Another translation which adds a new dimension while remain fairly close to the original meaning is that of Argus Filch. In English, 'filch' is a fancy word for stealing which also happens to conjure up aptly negative words like 'filth' or 'mulch.' Although the latter is missing in the Italian version, the fact that Filch is called 'Gazza' (magpie) in Italian is an interesting interpretation and accurately decribes a man who hoards items mostly confiscated from the students he loathes so much. 

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Now, it's to tackle the translations that just don't seem to cut the mustard. Unfortunately it happens to be one of the most important characters. The happy bumbly name of Dumbledore has been replaced by the nothingness of SilenteI asked several Italian what they thought about the name 'Silente' and the answer was unanimous; 'ma lui non é silente' ('but he isn't silent!') and each one preferred (and used the word) Dumbledore. The headmaster's important speeches aside, there's also the issue that Silente just isn't a funny word in Italian. 'Silente' suggests a stern, sombre old man and lacks the fun away from Dumbledore, a professor who spends most of the first few books chattering ten to the dozen about Lemon Sherberts and chocolate frogs. Yes, I'll admit that keeping the name Dumbledore would mean having to accept several million Italians calling him 'Dump-bleh-door-eh' but at least that would be more fun than 'Silente.'

While we're on the topic, other names which don't quite work for me are those of Quirrel and Wormtail. The latter becomes 'Codaliscia' which simply means 'straight tail.' This neutral name doesn't reveal much about a character who is viewed as an inferior and pathetic. In fact, 'straight' if anything seems to suggest honesty rather than bringing to mind the idea of cowardice or deception. I'm also sad to lose the sense of squirminess that comes with the idea of worms. [I was later informed that 'liscia' also has the meaning of 'smooth' which could be collocated with worms and their texture]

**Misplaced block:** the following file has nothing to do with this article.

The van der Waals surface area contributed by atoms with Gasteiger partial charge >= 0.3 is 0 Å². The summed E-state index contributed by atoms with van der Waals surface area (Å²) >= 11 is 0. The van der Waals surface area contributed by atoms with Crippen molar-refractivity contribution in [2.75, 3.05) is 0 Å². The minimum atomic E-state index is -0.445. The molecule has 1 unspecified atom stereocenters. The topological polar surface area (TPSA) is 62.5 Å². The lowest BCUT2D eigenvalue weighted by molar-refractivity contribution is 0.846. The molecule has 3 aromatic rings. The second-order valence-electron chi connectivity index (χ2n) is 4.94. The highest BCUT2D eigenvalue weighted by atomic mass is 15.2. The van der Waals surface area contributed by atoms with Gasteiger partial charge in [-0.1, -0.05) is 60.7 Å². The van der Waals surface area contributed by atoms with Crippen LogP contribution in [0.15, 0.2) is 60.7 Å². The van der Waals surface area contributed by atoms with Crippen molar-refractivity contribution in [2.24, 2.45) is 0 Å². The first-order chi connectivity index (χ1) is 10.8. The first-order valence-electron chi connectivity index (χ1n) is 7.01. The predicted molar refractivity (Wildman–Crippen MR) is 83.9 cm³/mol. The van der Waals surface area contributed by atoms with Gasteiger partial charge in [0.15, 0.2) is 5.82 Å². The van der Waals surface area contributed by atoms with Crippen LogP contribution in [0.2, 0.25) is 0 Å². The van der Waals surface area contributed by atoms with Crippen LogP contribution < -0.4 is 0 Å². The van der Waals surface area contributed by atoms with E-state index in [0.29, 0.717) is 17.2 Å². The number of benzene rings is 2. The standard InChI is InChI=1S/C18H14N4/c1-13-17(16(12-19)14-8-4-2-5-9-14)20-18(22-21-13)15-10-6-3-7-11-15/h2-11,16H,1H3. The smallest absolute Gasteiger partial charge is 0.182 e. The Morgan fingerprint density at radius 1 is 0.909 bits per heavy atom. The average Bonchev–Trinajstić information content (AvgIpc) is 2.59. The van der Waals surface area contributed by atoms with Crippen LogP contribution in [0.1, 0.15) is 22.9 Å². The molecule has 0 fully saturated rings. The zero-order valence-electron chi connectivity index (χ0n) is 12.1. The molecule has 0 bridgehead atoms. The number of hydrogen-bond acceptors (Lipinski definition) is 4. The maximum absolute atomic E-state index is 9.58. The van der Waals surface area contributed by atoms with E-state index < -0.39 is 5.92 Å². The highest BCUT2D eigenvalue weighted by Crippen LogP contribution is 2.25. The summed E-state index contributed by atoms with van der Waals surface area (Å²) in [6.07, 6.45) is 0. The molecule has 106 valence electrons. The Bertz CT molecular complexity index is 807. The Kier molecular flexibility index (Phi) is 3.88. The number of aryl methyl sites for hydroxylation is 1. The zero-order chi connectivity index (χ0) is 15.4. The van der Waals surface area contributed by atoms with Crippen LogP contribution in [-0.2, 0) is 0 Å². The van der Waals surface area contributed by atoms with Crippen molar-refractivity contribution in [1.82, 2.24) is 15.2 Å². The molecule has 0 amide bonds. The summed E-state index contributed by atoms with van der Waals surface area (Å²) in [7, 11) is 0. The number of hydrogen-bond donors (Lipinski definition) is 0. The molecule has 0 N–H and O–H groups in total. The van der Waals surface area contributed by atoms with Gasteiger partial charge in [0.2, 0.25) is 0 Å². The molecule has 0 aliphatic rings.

The timid 'Quirrell' is given the far more ferocious name of 'Raptor' in the Italian versions. Rather than bringing to mind the words 'squirrel' (a cute, little animal) or 'quiver' (a nervous tendency), his name reminds you instantly of a vicious dinosaur and the hide-behind-your-cushion parts of Jurassic Park. His name doesn't really fit his seemingly shy and stuttering character at the beginning, instead it seems to point straight to the dark revelation that he's hiding 'you know who' 'Tu-Sai-Chi') under his turban. You could argue that his Italian name gives the game away somewhat. Having said that, 'pt' is really, really difficult for Italians to pronounce and so it creates a word which wold be difficult for someone with a speech impediment, thus providing Quirrel's character with a realistic opportunity to stammer.  

And finally, I'll end with everyone's favourite ambiguous character Severus Snape. In the English version, the surname 'Snape' brings to mind the word 'snake,' the Italian equivalent 'Piton' serves the same function and allows you to entertain possible snakey connections between Voldemort and Snape throughout the novels. Perhaps, the translators avoided 'Snape' as it sounds a little too much like 'Senape' when said with an Italian accent so he's become Professor Mustard! 

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Which translations do you like or how would you improve them?
Have you found any strange translations of English 
names in other novels you've read? 

For more on Harry Potter in Italian check out: 
The Beauty of Bookshelves & Italian 'Arry Potter

Many thanks to my Italian counterpart Sara for all her help! 


  1. Ahhh thank you - I have to work with children for the first time ever this summer, and was planning to do some Harry Potter games. I didn't even think about the translation of names! V helpful :D

  2. What an entertaining post! I quite agree with you on many of your reasonings. This is so interesting to me, as I also had not thought of the translation of names in books that I love.

  3. This is so much fun! I love the Harry Potter series, so really enjoyed this! Highlights how difficult it can be to translate - there is so much meaning in the associations, not just the literal meanings!